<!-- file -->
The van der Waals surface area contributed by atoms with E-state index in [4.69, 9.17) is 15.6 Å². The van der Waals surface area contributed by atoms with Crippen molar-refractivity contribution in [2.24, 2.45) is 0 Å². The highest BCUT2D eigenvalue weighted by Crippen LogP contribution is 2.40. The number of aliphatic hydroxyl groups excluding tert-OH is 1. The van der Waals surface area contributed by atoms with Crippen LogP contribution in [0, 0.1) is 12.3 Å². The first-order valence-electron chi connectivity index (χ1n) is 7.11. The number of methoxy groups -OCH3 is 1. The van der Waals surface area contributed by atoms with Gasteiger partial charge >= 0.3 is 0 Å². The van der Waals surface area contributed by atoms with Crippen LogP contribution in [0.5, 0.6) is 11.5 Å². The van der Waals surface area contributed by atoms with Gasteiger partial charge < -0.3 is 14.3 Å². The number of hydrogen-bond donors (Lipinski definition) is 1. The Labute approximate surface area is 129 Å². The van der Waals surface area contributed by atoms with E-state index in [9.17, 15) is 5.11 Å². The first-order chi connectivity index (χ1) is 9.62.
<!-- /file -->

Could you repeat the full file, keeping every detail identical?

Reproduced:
The van der Waals surface area contributed by atoms with E-state index in [4.69, 9.17) is 15.6 Å². The van der Waals surface area contributed by atoms with Crippen molar-refractivity contribution in [2.24, 2.45) is 0 Å². The highest BCUT2D eigenvalue weighted by Crippen LogP contribution is 2.40. The number of aliphatic hydroxyl groups excluding tert-OH is 1. The van der Waals surface area contributed by atoms with Crippen LogP contribution in [0, 0.1) is 12.3 Å². The first-order valence-electron chi connectivity index (χ1n) is 7.11. The number of methoxy groups -OCH3 is 1. The van der Waals surface area contributed by atoms with Gasteiger partial charge >= 0.3 is 0 Å². The van der Waals surface area contributed by atoms with Crippen LogP contribution in [0.5, 0.6) is 11.5 Å². The van der Waals surface area contributed by atoms with Gasteiger partial charge < -0.3 is 14.3 Å². The number of hydrogen-bond donors (Lipinski definition) is 1. The Labute approximate surface area is 129 Å². The van der Waals surface area contributed by atoms with E-state index in [9.17, 15) is 5.11 Å². The first-order chi connectivity index (χ1) is 9.62.